A post from 2012:
The Borgia series seems to be drifting further away from historic fact as it goes on. The "Paolo" episode, Season two episode two, is the first in the series that is almost purely fictional. The characters seem to be adrift from their historical moorings, too. It's too bad, because the first season did a pretty good job of getting the essential characters right.
The elder statesman pope whom Jeremy Irons played so capably seems to be gone, though it didn't happen in real life. Fact: once Cesare escaped from the King of France, Pope Alexander formed a coalition of Italian states that chased the king of France out of Italy. In the series, he's running around discovering poor people and deciding to throw a party, to give the people "joy." The party was actually called a "Jubilee," which is biblical, and it was 1500 and time for one. (The papacy throws them regularly. The last one was in 2000.) As always, Alexander VI made the most out of this Jubilee, amassing a huge fortune for the Church in exchange for "plenary indulgences" for the pilgrims who came from around the world to confess their sins and enjoy themselves.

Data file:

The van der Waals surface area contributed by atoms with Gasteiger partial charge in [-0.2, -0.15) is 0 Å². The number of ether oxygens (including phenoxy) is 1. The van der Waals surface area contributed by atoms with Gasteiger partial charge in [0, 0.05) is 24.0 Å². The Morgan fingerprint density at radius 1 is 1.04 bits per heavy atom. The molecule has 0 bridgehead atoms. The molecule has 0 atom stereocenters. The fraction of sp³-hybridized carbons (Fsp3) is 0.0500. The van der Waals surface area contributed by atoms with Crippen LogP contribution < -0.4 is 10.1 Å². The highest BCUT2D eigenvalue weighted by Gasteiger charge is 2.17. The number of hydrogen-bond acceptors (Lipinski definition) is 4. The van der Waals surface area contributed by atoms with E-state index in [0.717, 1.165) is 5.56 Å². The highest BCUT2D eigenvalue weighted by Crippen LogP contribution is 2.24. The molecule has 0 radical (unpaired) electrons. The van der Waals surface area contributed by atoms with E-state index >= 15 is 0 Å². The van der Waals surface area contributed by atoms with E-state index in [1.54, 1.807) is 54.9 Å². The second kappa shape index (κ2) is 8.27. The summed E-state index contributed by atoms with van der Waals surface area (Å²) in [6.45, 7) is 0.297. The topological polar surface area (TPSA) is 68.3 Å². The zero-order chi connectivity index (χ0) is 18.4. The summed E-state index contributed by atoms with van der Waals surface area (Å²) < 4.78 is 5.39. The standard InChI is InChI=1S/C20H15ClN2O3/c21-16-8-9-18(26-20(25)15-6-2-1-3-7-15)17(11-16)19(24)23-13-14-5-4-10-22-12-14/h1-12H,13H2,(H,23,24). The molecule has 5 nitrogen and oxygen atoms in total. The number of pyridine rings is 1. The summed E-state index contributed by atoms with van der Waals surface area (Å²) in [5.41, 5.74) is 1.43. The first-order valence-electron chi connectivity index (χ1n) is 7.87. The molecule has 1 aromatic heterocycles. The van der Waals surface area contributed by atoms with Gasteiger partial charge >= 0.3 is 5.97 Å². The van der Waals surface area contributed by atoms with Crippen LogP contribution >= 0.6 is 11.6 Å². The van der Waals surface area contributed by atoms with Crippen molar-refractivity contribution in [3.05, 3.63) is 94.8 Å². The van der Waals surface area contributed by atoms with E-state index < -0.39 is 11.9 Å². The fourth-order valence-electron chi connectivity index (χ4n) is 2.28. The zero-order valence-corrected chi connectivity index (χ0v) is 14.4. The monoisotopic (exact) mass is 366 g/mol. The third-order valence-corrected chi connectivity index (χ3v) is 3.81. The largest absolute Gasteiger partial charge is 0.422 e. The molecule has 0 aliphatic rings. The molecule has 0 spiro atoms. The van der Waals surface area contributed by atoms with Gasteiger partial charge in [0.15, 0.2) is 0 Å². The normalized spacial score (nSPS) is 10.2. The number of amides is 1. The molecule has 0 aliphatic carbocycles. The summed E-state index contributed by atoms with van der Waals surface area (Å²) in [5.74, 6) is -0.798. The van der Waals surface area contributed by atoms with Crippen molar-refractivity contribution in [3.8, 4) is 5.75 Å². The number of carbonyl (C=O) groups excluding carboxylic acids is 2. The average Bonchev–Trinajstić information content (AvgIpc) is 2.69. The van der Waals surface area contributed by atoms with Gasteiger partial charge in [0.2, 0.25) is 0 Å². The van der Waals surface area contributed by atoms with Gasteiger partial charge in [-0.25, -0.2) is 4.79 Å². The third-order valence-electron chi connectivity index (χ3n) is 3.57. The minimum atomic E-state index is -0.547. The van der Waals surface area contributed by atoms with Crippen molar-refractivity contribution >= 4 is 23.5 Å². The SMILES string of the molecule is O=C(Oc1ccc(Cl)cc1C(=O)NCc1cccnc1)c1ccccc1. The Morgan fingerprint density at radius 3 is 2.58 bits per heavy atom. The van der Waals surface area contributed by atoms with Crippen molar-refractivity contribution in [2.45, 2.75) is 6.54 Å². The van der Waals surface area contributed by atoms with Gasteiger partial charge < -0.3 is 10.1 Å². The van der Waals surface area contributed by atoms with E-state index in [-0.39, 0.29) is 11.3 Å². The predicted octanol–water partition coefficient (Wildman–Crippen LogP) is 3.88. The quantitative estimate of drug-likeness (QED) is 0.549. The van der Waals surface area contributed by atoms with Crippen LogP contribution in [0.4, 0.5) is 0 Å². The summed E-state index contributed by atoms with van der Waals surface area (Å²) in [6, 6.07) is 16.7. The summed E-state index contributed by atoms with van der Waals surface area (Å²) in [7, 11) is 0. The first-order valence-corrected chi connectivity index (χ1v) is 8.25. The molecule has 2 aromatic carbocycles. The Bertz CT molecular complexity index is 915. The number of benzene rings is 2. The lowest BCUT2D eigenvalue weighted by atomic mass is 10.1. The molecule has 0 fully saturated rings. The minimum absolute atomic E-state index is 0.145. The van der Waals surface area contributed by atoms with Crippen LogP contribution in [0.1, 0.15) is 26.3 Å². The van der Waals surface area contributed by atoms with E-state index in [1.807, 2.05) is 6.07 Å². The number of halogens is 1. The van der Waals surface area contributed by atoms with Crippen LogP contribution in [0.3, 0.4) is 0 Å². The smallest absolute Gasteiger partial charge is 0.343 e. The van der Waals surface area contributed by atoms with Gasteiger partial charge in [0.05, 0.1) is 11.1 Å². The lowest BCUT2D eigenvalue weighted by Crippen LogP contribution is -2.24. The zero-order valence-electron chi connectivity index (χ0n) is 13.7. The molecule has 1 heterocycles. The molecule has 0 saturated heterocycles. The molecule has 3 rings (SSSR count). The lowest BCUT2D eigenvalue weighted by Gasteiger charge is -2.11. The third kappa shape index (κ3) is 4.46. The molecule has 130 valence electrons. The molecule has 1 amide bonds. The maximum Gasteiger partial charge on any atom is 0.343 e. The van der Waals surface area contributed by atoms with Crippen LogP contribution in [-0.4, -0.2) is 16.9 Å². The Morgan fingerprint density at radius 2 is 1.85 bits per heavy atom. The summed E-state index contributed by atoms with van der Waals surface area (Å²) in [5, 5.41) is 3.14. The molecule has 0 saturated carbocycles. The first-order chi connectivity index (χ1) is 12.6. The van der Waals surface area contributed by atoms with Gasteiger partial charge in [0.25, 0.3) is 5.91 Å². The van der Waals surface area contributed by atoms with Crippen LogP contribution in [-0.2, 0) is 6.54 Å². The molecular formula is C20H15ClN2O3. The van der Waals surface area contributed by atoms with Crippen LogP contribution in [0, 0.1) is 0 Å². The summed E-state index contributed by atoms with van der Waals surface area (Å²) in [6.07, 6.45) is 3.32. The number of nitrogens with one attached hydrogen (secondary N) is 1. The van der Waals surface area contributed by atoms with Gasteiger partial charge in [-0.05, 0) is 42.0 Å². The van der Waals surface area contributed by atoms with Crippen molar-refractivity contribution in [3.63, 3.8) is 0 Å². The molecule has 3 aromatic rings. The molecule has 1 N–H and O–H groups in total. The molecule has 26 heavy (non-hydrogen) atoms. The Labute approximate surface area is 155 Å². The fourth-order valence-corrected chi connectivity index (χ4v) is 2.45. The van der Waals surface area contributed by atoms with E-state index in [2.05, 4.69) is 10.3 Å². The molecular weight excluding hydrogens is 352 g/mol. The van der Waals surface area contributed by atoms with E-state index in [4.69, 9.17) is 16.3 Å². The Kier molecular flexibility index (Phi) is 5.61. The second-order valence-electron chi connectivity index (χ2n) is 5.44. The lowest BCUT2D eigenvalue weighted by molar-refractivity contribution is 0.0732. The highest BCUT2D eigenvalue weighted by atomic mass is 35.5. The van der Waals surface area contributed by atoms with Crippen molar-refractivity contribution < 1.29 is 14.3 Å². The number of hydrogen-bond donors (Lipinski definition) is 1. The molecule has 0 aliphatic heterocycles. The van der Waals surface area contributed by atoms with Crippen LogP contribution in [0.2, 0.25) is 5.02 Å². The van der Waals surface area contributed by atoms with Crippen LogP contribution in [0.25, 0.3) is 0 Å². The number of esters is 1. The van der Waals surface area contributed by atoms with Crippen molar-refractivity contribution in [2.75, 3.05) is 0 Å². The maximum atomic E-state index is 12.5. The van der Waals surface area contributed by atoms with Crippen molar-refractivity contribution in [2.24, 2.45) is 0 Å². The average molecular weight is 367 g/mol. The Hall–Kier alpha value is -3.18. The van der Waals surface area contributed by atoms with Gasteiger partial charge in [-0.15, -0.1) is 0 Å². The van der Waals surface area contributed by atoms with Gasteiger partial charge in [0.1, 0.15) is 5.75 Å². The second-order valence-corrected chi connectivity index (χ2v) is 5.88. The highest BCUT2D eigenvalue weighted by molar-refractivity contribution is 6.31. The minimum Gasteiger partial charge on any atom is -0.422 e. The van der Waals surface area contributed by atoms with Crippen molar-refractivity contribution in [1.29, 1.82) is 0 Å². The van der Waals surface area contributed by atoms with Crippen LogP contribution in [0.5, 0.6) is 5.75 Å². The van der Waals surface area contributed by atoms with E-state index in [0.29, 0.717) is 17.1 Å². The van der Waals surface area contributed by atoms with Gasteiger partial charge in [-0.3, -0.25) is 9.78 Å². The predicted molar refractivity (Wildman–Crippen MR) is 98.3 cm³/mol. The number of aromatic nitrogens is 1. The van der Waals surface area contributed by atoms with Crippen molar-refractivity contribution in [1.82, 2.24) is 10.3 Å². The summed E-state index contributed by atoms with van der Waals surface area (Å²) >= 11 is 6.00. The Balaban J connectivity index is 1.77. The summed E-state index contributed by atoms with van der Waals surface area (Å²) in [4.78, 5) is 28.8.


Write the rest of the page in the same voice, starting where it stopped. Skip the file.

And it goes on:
The female artist who disguises herself as a male and joins with the pope and "La Bella Giulia" Farnese in a threesome? She is fictional, though "La Bella Giulia" isn't, and that kind of thing could have happened. "Paolo, " Lucrezia's lover? Again, pure fiction. I've already blogged about who the father of Lucrezia's baby really was. He was dead by the time Lucrezia gave birth, so the sex and touching family scene in Seasons two, episode two never happened.
And it wasn't Juan who killed Lucrezia's lover. It was Cesare. Juan wasn't around. (Eventually, the series is bound to show why.) By the way: Juan was already married. He was married at eighteen, the year after Lucrezia's wedding to Giovanni Sforza. His wife was in Spain, though, and he paid no attention to his marital vows.
Cesare's sex life would have made great theater but the Showtime writers seem committed to making him into a good cleric, which he wasn't. He was sexually active from an early age and already had acknowleged bastards and syphilis by the time he escaped from the King of France. Sancia (little Jofre's wife) was reportedly Cesare's mistress, not Juan's. Seeing Cesare with a Roman courtesan called "La Fiametta" ("little flame"), his favorite at the time according to her own tombstone, would have been fun. But that's not the way the series is going.
The real history of the Borgias is so colorful that fiction isn't necessary. If you want the real story in a fun way, read my murder mystery, A Borgia Daughter Dies, available at Amazon and Smashwords.